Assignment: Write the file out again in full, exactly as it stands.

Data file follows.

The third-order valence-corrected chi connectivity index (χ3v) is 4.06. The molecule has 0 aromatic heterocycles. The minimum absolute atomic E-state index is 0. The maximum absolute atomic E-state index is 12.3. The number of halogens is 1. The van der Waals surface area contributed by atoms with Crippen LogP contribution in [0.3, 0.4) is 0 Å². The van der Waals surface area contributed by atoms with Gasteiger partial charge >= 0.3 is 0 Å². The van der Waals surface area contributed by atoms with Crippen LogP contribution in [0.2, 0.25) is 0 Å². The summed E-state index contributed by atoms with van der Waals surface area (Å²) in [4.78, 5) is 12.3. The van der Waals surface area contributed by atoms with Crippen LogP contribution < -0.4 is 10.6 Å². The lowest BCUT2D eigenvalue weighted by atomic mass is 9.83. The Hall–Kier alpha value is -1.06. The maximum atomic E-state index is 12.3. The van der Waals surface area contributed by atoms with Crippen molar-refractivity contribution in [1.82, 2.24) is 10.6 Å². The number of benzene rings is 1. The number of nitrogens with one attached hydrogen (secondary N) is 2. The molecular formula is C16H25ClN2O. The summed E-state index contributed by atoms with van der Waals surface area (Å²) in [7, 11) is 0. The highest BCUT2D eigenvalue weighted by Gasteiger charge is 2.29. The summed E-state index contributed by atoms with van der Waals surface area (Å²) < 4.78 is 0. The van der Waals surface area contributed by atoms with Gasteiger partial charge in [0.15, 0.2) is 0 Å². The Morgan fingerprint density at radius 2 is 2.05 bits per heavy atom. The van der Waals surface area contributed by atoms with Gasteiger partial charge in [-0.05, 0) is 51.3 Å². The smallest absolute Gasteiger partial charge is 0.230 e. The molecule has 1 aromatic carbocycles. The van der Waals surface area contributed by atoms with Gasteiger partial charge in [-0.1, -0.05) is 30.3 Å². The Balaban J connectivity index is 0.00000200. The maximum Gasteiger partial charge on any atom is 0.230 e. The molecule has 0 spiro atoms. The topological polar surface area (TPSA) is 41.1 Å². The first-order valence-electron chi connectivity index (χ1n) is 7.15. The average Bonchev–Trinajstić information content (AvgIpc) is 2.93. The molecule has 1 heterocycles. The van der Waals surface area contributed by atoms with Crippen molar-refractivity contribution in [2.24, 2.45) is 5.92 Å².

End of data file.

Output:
The third-order valence-corrected chi connectivity index (χ3v) is 4.06. The molecule has 0 aromatic heterocycles. The minimum absolute atomic E-state index is 0. The maximum absolute atomic E-state index is 12.3. The number of halogens is 1. The van der Waals surface area contributed by atoms with Crippen LogP contribution in [0.3, 0.4) is 0 Å². The van der Waals surface area contributed by atoms with Gasteiger partial charge >= 0.3 is 0 Å². The van der Waals surface area contributed by atoms with Crippen LogP contribution in [0.2, 0.25) is 0 Å². The summed E-state index contributed by atoms with van der Waals surface area (Å²) in [4.78, 5) is 12.3. The van der Waals surface area contributed by atoms with Crippen LogP contribution < -0.4 is 10.6 Å². The lowest BCUT2D eigenvalue weighted by atomic mass is 9.83. The Hall–Kier alpha value is -1.06. The maximum atomic E-state index is 12.3. The van der Waals surface area contributed by atoms with Crippen molar-refractivity contribution in [1.82, 2.24) is 10.6 Å². The number of benzene rings is 1. The number of nitrogens with one attached hydrogen (secondary N) is 2. The molecular formula is C16H25ClN2O. The summed E-state index contributed by atoms with van der Waals surface area (Å²) in [7, 11) is 0. The highest BCUT2D eigenvalue weighted by Gasteiger charge is 2.29. The summed E-state index contributed by atoms with van der Waals surface area (Å²) < 4.78 is 0. The van der Waals surface area contributed by atoms with Gasteiger partial charge in [0.15, 0.2) is 0 Å². The Morgan fingerprint density at radius 2 is 2.05 bits per heavy atom. The van der Waals surface area contributed by atoms with Gasteiger partial charge in [-0.05, 0) is 51.3 Å². The smallest absolute Gasteiger partial charge is 0.230 e. The molecule has 1 aromatic carbocycles. The van der Waals surface area contributed by atoms with Gasteiger partial charge in [-0.1, -0.05) is 30.3 Å². The Balaban J connectivity index is 0.00000200. The maximum Gasteiger partial charge on any atom is 0.230 e. The molecule has 0 spiro atoms. The topological polar surface area (TPSA) is 41.1 Å². The first-order valence-electron chi connectivity index (χ1n) is 7.15. The average Bonchev–Trinajstić information content (AvgIpc) is 2.93. The molecule has 1 heterocycles. The van der Waals surface area contributed by atoms with Crippen molar-refractivity contribution in [2.24, 2.45) is 5.92 Å².